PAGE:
The family has been in the pharmacy business since Otto began working at Walker’s Pharmacy on State Street in Schenectady in the early 1920s, having graduated from Albany College of Pharmacy in 1919 at the age of 19. While one of Otto’s sons, Richard, became a physician and eventually had a wing named after him at Ellis Hospital, Fritz and Gilbert, who opened a drugstore in Lake George, followed their father into the pharmacy business. In 1960, after running the business in downtown Schenectady for 24 years, Fritz opened a satellite store at the Niskayuna location, which was already housing a pharmacy named Mahoney’s. The name change to Lange’s didn’t happen until 1963 when Fritz became sole owner of the store.
While two of Fritz’s sons (Dave and Dan) and a daughter (Betsy) also became pharmacists, following their father into the business wasn’t always a done deal. Dan, a Notre Dame-Bishop Gibbons grad, went into the U.S. Navy for six years before heading to Albany College of Pharmacy and graduating in 1991.
“When I got out of the Navy, I really didn’t have any plans, but both my brother and my sister were going to ACP,” said Dan Lange, “and they both said, ‘Why don’t you come here?’ I think Dave was the only one that actually planned on going all along.”
Well, not quite.
“None of us were planning on following him,” said Dave Lange, a Linton High alum who graduated from ACP in 1989. “But when I was a senior at Linton I was good at math and science, so I thought, ‘Why not a pharmacist?’ Then my sister was working here as a clerk and we told her, ‘You can do this. Go to ACP,’ and she did and she became a pharmacist, too.”
Betsy is now married and working in Rochester, while her brothers continue to share the responsibility of running the family store, along with Dan’s wife, Angel, and three other employees who serve as clerks and assistants.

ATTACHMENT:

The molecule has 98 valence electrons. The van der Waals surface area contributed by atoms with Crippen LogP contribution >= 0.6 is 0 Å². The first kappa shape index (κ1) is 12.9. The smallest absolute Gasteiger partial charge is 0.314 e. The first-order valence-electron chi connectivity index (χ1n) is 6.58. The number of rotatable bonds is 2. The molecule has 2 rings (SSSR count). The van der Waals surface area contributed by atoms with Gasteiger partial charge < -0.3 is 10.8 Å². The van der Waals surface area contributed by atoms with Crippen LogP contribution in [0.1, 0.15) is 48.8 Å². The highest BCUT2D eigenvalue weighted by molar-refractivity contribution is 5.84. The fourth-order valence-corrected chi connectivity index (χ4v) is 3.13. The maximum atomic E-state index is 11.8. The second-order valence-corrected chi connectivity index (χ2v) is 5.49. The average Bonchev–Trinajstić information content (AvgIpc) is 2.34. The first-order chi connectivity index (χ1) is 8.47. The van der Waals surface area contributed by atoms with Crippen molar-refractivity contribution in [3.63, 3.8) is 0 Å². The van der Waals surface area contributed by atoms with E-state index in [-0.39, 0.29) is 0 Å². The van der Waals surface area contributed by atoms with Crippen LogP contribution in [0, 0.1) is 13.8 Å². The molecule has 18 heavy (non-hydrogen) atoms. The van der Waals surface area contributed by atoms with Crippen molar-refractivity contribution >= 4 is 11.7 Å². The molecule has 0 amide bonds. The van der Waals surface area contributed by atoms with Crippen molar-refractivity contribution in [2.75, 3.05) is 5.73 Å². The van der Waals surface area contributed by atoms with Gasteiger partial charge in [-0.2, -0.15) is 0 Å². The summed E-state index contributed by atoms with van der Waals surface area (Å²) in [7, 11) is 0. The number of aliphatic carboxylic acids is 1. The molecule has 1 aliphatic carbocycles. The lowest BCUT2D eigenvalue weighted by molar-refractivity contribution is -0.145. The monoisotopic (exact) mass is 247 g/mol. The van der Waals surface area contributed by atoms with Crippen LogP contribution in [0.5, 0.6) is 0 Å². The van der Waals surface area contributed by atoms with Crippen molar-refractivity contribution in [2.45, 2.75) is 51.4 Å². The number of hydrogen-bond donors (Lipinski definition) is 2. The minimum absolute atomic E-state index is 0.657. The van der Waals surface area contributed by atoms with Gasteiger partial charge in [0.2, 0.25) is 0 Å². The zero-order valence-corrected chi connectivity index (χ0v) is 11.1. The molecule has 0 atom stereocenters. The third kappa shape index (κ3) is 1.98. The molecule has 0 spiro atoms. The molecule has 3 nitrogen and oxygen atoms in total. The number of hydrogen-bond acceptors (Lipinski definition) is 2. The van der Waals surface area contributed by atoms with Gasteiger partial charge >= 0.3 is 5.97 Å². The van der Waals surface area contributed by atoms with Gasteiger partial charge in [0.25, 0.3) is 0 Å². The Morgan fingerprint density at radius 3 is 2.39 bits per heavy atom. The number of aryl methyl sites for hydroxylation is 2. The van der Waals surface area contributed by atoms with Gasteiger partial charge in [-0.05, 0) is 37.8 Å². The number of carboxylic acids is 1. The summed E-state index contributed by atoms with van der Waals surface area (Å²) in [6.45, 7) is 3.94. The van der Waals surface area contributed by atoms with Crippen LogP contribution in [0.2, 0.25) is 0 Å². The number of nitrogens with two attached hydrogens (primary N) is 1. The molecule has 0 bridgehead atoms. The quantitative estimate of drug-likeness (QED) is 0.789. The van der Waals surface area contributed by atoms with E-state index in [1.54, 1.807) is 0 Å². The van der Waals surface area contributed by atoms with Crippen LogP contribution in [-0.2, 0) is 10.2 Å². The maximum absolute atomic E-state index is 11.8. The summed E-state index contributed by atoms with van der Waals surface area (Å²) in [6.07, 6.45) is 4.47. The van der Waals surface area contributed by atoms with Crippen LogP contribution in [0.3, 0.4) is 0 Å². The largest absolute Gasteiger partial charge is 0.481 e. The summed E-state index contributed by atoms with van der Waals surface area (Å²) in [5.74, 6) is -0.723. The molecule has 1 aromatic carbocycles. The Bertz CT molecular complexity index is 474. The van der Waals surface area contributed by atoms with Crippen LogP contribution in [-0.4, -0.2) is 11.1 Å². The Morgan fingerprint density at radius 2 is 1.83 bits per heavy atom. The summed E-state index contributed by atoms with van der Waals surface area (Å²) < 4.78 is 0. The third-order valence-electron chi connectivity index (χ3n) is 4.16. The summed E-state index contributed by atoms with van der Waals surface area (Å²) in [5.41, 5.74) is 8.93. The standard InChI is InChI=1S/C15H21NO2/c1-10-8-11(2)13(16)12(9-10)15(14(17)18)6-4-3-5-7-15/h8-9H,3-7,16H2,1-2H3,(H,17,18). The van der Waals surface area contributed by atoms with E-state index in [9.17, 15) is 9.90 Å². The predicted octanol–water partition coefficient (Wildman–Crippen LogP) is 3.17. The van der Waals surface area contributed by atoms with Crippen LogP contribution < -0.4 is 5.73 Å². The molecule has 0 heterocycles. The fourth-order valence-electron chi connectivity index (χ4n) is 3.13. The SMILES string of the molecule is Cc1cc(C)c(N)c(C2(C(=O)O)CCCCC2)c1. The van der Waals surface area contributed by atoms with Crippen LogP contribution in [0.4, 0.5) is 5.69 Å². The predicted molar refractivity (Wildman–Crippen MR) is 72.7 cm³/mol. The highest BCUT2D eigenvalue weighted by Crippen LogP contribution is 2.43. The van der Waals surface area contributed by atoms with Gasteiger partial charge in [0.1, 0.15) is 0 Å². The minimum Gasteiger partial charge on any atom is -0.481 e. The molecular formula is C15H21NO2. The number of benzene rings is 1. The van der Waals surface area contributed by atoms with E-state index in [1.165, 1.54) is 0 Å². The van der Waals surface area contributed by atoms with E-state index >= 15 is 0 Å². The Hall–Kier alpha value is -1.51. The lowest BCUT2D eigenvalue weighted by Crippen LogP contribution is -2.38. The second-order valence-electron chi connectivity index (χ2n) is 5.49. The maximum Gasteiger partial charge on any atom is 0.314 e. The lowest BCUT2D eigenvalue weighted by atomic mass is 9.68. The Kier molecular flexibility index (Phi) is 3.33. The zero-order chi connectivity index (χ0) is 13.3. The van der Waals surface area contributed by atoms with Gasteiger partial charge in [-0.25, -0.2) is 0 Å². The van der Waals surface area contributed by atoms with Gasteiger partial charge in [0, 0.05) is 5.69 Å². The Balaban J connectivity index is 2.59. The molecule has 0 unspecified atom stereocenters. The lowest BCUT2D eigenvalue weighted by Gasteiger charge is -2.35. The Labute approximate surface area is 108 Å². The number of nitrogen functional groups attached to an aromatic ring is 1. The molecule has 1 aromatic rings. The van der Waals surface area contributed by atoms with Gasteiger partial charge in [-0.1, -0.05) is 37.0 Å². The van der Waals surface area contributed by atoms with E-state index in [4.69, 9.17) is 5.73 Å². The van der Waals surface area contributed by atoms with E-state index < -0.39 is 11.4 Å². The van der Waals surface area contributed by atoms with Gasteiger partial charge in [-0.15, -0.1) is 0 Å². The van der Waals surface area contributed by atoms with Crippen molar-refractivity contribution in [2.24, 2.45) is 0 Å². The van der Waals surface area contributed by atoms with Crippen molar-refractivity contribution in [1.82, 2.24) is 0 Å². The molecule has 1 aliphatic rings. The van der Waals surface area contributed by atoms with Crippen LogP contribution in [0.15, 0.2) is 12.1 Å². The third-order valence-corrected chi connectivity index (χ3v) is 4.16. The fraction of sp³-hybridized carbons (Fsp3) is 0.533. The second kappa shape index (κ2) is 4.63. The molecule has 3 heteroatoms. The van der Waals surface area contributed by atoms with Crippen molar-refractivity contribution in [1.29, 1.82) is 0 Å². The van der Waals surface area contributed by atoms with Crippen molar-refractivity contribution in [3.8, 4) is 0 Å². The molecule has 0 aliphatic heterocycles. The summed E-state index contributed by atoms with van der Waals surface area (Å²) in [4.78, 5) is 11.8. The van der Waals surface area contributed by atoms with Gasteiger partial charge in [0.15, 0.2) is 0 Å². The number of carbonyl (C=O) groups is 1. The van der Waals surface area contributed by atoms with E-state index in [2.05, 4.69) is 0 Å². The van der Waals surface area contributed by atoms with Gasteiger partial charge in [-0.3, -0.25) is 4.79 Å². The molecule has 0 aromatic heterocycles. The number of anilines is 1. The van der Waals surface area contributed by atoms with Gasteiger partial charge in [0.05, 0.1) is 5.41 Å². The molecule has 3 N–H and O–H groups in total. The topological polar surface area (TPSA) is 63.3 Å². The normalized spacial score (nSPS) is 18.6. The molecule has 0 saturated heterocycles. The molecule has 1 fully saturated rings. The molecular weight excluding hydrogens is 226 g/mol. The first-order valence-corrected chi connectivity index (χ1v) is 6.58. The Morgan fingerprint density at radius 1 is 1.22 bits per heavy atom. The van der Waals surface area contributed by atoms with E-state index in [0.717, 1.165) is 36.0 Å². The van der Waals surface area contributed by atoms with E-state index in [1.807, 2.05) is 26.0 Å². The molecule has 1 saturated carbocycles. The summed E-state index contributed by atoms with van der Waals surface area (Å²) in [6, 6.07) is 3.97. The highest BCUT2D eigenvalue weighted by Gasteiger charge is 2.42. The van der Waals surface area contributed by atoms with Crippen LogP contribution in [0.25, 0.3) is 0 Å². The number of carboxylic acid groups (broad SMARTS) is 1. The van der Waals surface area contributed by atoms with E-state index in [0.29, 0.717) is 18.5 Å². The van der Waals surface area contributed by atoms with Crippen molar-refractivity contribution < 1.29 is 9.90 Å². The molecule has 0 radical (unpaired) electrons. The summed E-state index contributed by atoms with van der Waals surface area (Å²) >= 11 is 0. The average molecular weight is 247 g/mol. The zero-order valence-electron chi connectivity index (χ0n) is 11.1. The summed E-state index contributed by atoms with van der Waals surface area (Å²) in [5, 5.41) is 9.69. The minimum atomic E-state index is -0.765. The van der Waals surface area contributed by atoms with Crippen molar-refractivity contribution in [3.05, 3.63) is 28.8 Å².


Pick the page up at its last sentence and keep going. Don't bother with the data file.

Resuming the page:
“Being an independent is not really something you could start out doing today,” said Dan Lange. “People ask me why we don’t get a bigger place, but it’s not realistic. I equate it to being a fisherman. If you wanted to be a commercial fisherman, you’d have to buy a commercial fishing boat, pay your crew, and then hopefully you might have enough money to live on. Nobody is going to try that these days. Here, my brother and I already have our boat. The building is paid for, and that’s why we’re still here.”
Retired Niskayuna High principal Frank Taormina moved from Balltown Road to downtown Schenectady years ago, but he hasn’t stopped going to Lange’s.
“I prefer going to the small stores better than the big ones, and the two brothers there seem like very nice guys,” said Taormina. “I actually thought to myself the other day, ‘Hey, I’m downtown, I should find a closer place,’ but I always end up driving out there. You walk in and there’s a personal quality to your visit. ‘Hello, how are you?’ Some real human exchange takes place.”
When the Schenectady County Medical Society began pressuring pharmacies to stop selling cigarettes in 1996, Fritz Lange was already way ahead of the game, having stopped 26 years earlier. But while most of the chain stores, such as CVS and Rite Aid, haven’t heeded that suggestion, Lange’s is sticking to its guns.
Fritz told The Gazette in 1996, “You are filling cough syrup [prescriptions] and selling cigarettes? They just don’t mix.”
Of course, by then he was a fervent ex-smoker.
“My father would sit there and smoke and say, ‘You know, these are bad for you,’” remembered Dan Lange. “But my uncle told him, ‘What are you going to stand for?’ My father knew he made sense, and once he quit smoking it wasn’t that tough a decision to make to stop selling them. He knew it was the right thing to do.”